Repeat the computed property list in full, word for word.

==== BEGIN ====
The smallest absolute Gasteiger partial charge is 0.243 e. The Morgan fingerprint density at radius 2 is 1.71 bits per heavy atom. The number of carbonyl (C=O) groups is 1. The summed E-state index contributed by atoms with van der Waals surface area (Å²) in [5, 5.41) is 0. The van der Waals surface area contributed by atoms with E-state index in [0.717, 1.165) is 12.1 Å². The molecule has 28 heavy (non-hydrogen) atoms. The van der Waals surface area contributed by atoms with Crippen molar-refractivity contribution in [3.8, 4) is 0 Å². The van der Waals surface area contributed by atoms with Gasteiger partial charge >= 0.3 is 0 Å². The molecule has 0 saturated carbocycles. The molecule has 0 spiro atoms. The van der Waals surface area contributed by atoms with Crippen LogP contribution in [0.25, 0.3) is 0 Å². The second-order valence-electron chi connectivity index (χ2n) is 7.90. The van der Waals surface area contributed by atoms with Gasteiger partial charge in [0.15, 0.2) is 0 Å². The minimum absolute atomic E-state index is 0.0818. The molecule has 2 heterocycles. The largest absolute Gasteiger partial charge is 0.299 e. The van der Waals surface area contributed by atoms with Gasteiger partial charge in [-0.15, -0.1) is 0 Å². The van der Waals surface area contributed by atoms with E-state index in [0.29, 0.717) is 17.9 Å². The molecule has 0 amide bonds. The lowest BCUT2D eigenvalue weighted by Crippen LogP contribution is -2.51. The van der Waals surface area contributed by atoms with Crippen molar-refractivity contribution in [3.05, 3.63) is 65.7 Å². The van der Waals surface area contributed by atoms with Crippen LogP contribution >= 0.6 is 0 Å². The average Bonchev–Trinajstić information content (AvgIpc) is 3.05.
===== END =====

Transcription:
The smallest absolute Gasteiger partial charge is 0.243 e. The Morgan fingerprint density at radius 2 is 1.71 bits per heavy atom. The number of carbonyl (C=O) groups is 1. The summed E-state index contributed by atoms with van der Waals surface area (Å²) in [5, 5.41) is 0. The van der Waals surface area contributed by atoms with E-state index in [0.717, 1.165) is 12.1 Å². The molecule has 28 heavy (non-hydrogen) atoms. The van der Waals surface area contributed by atoms with Crippen molar-refractivity contribution in [3.8, 4) is 0 Å². The van der Waals surface area contributed by atoms with Gasteiger partial charge >= 0.3 is 0 Å². The molecule has 0 saturated carbocycles. The molecule has 0 spiro atoms. The van der Waals surface area contributed by atoms with Crippen LogP contribution in [0.25, 0.3) is 0 Å². The second-order valence-electron chi connectivity index (χ2n) is 7.90. The van der Waals surface area contributed by atoms with Gasteiger partial charge in [0.15, 0.2) is 0 Å². The minimum absolute atomic E-state index is 0.0818. The molecule has 2 heterocycles. The largest absolute Gasteiger partial charge is 0.299 e. The van der Waals surface area contributed by atoms with Gasteiger partial charge in [-0.15, -0.1) is 0 Å². The van der Waals surface area contributed by atoms with E-state index in [0.29, 0.717) is 17.9 Å². The molecule has 0 amide bonds. The lowest BCUT2D eigenvalue weighted by Crippen LogP contribution is -2.51. The van der Waals surface area contributed by atoms with Crippen molar-refractivity contribution in [3.05, 3.63) is 65.7 Å². The van der Waals surface area contributed by atoms with Crippen LogP contribution >= 0.6 is 0 Å². The average Bonchev–Trinajstić information content (AvgIpc) is 3.05.